Excel is a great tool for financial questions and analysis, and one popular one is whether someone is better off paying down their debt vs adding to their savings. There are temptations to both, but this is where Excel can help identify a clear winner.
As much as it is a math question, it’s also a question about opportunity cost. If you’re paying down debt then you’ll incur fewer interest charges, and if you add to your savings then you can earn more in interest income. While both options will put someone in a better financial position, that doesn’t mean that one option isn’t better than the other.
Adding to Savings
Typically, banks pay interest rates of around 1% at best, unless there’s a promotional period. But generally, you aren’t making much when it comes to your savings. However, if you’ve got an amount of $5,000 to add to your savings, then that will produce an extra $50 per year at a 1% interest rate, or about $4.17 per month. It’s by no means huge, but it’s still incremental income that can help grow your savings over time.
Paying down debt
If you’ve got credit card debt, however, you’re probably paying anywhere from 15% to 20% in interest. There are exceptions, but most credit cards will likely fall within that range. On a credit card with an interest rate of 20%, that’s going to be an annual interest charge of $1,000 on a $5,000 balance. And so by paying down off a card at that rate, you’ll be saving a lot in expenses.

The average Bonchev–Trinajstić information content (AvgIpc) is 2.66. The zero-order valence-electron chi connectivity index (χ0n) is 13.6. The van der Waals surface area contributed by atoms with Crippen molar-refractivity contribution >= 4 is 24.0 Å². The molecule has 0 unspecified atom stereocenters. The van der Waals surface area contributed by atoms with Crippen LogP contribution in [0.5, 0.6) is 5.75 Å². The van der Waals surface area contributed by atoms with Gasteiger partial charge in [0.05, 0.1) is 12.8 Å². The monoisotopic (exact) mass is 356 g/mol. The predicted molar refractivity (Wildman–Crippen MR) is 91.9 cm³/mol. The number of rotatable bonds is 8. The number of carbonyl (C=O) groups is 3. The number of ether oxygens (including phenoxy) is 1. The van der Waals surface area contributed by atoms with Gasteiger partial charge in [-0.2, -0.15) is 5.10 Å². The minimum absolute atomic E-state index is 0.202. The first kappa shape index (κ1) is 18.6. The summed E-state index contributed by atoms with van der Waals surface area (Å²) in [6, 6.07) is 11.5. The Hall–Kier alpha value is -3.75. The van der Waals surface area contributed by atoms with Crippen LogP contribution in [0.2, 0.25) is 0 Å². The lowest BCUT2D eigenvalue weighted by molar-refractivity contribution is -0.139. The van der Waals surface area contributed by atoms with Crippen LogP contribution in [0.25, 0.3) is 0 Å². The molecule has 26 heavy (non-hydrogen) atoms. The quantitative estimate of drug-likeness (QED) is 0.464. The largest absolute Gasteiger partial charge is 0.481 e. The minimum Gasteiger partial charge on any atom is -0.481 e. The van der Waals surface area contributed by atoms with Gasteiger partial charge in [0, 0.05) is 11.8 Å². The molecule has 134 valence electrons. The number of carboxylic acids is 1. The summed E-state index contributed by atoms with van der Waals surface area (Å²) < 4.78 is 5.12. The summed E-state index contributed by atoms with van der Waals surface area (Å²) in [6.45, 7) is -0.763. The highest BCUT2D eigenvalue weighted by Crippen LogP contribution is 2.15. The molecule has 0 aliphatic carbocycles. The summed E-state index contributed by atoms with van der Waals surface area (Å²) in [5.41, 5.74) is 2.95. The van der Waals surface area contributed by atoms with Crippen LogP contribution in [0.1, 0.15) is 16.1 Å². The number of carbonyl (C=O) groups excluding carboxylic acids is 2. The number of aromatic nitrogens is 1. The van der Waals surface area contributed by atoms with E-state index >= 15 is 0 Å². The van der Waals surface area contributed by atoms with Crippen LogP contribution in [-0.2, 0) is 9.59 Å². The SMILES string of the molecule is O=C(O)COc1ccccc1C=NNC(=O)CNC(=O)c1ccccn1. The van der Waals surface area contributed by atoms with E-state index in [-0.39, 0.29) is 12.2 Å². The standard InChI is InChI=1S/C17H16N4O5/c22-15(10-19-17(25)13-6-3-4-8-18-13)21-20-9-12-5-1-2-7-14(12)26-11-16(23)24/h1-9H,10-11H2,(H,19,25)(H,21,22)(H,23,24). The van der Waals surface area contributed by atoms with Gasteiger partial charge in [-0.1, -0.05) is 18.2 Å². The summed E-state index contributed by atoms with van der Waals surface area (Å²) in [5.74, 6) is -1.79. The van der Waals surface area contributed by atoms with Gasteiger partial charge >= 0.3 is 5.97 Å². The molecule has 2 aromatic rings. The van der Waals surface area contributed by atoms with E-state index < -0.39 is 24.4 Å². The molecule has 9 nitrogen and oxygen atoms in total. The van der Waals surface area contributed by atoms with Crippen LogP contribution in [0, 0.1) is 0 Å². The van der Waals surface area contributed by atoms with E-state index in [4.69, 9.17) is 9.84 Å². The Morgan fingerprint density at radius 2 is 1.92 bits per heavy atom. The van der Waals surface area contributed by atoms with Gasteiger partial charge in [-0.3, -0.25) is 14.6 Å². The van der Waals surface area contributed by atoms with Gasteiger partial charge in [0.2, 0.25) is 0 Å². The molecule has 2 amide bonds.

Difference in interest rates is key
It’s pretty clear that it all comes down to the difference in interest rates, and that’s why paying down debt will always provide you with more of a benefit than adding extra cash to your savings will. While it might be tempting to add to your savings, the reality is that you’ll likely be losing in the long run.
Using a color scale in Excel, I mapped out the difference in interest rates by the size of the possible payment. It’s a very linear relationship: the higher the differential and the higher the payment, the more money you’ll lose by putting money into savings rather than paying off debt:
In the example above, the difference in interest rates was 19% (20% in credit card rate less the 1% in savings rate). Multiplied by a $5,000 payment, that would have resulted in an annual loss of $950. Rather than avoiding $1,000 in interest charges, I would have made just $50 in interest income ($1,000 – $50 = $950 opportunity cost). On the matrix above, you’ll notice this is also the amount that is at the intersection of 19% and $5,000.
This isn’t the most groundbreaking discovery but it’s one that can be visualized well using Excel. After all, this is a numbers problem, nothing else. While some people may argue there are other reasons to add to savings such as having cash for a rainy day, the reality is that whether you add to your savings or free up room on your credit card, you can access funds from either option. And in the meantime, if you add to savings, you’re still incurring the interest charges. To make matters worse, the interest income you earn may be subject to income taxes, which will further erode the benefit of adding money to savings. Interest expenses on credit cards likely won’t be tax-deductible.
Overall, there really isn’t a strong argument for contributing to savings instead of paying down debt. It’s comes down to what interest rate you’re paying vs what rate you’re earning. And I’ve yet to see anyone earn more in interest than they’ve had to pay on a credit card.
The post is not a substitute for financial advice and is only intended to show how an analysis in Excel can be done when comparing two different options – in this case, paying down debt vs contributing to savings.
You can download the file that I used in these calculations here.
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